~ A Slice of Infinity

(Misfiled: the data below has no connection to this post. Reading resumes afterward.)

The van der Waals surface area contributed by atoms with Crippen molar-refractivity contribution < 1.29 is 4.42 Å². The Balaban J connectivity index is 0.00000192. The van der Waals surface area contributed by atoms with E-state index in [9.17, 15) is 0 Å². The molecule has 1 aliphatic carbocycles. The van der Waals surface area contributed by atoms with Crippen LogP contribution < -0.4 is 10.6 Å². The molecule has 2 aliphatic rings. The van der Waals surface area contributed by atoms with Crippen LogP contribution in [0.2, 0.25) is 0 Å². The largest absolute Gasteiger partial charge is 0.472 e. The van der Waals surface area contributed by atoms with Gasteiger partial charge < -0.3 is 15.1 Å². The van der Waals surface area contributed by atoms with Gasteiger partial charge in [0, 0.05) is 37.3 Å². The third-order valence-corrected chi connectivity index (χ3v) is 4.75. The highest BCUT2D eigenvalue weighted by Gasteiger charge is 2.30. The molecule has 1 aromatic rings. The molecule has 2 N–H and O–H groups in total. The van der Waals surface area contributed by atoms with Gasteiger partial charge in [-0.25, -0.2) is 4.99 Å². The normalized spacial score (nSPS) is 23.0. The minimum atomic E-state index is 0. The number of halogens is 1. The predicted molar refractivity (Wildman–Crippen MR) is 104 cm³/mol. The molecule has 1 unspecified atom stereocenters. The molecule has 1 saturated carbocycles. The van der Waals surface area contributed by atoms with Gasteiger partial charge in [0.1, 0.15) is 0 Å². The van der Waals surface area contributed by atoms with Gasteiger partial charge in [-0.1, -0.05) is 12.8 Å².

I stood in front of the painting long enough that my neck hurt from craning upward, long enough to make the connection that onlookers that day likely held a similar stance as they watched Jesus of Nazareth on the cross. Francisco de Zurbarán’s massive 1627 painting The Crucifixion hangs in gallery 211 of the Chicago Art Institute. Viewers must stand back from the piece and gaze upward in order to take it all in. Zurbarán depicts the point just before Christ takes his last breath. His body leans forward from exhaustion; his head hangs downward. All details of any background activity are absent, the black backdrop a jarring juxtaposition beside his pale, bruised skin. The artist’s use of light intensifies the stark pull of sympathy towards a body that is both clearly suffering and yet somehow beautiful. At the time, I wasn’t sure what I believed about Christianity. But there was something about the painting I couldn’t stop trying to grasp.